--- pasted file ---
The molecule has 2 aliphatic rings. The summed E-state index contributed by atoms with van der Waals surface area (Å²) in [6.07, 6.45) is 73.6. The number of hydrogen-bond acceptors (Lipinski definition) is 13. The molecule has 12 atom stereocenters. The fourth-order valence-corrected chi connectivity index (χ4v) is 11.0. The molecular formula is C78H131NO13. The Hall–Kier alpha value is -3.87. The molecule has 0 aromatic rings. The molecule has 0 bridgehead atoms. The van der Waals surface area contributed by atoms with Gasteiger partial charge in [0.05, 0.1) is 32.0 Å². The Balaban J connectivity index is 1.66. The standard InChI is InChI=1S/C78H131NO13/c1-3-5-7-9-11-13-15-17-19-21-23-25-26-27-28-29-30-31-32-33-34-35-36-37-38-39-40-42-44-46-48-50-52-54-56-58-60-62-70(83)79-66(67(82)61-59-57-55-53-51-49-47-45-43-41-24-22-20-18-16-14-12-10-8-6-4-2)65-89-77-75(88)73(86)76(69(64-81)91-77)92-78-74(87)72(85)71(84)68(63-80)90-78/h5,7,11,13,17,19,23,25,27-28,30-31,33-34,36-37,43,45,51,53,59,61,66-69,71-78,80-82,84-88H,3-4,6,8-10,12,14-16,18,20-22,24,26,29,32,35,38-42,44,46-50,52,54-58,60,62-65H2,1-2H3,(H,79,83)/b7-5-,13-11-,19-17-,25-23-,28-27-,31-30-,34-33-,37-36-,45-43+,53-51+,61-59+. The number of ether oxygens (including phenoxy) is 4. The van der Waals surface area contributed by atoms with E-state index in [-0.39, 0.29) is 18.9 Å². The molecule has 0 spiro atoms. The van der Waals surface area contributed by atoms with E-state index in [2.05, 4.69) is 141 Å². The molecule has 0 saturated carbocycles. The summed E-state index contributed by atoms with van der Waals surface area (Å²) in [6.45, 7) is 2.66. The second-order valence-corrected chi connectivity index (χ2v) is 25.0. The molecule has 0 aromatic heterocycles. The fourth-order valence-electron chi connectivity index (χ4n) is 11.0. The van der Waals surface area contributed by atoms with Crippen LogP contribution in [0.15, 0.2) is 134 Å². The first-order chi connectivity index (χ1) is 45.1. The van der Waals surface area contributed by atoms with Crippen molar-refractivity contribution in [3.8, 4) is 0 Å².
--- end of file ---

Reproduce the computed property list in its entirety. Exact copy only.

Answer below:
The molecule has 2 aliphatic rings. The summed E-state index contributed by atoms with van der Waals surface area (Å²) in [6.07, 6.45) is 73.6. The number of hydrogen-bond acceptors (Lipinski definition) is 13. The molecule has 12 atom stereocenters. The fourth-order valence-corrected chi connectivity index (χ4v) is 11.0. The molecular formula is C78H131NO13. The Hall–Kier alpha value is -3.87. The molecule has 0 aromatic rings. The molecule has 0 bridgehead atoms. The van der Waals surface area contributed by atoms with Gasteiger partial charge in [0.05, 0.1) is 32.0 Å². The Balaban J connectivity index is 1.66. The standard InChI is InChI=1S/C78H131NO13/c1-3-5-7-9-11-13-15-17-19-21-23-25-26-27-28-29-30-31-32-33-34-35-36-37-38-39-40-42-44-46-48-50-52-54-56-58-60-62-70(83)79-66(67(82)61-59-57-55-53-51-49-47-45-43-41-24-22-20-18-16-14-12-10-8-6-4-2)65-89-77-75(88)73(86)76(69(64-81)91-77)92-78-74(87)72(85)71(84)68(63-80)90-78/h5,7,11,13,17,19,23,25,27-28,30-31,33-34,36-37,43,45,51,53,59,61,66-69,71-78,80-82,84-88H,3-4,6,8-10,12,14-16,18,20-22,24,26,29,32,35,38-42,44,46-50,52,54-58,60,62-65H2,1-2H3,(H,79,83)/b7-5-,13-11-,19-17-,25-23-,28-27-,31-30-,34-33-,37-36-,45-43+,53-51+,61-59+. The number of ether oxygens (including phenoxy) is 4. The van der Waals surface area contributed by atoms with E-state index in [-0.39, 0.29) is 18.9 Å². The molecule has 0 spiro atoms. The van der Waals surface area contributed by atoms with E-state index in [2.05, 4.69) is 141 Å². The molecule has 0 saturated carbocycles. The summed E-state index contributed by atoms with van der Waals surface area (Å²) in [6.45, 7) is 2.66. The second-order valence-corrected chi connectivity index (χ2v) is 25.0. The molecule has 0 aromatic heterocycles. The fourth-order valence-electron chi connectivity index (χ4n) is 11.0. The van der Waals surface area contributed by atoms with Crippen LogP contribution in [0.15, 0.2) is 134 Å². The first-order chi connectivity index (χ1) is 45.1. The van der Waals surface area contributed by atoms with Crippen molar-refractivity contribution in [3.8, 4) is 0 Å².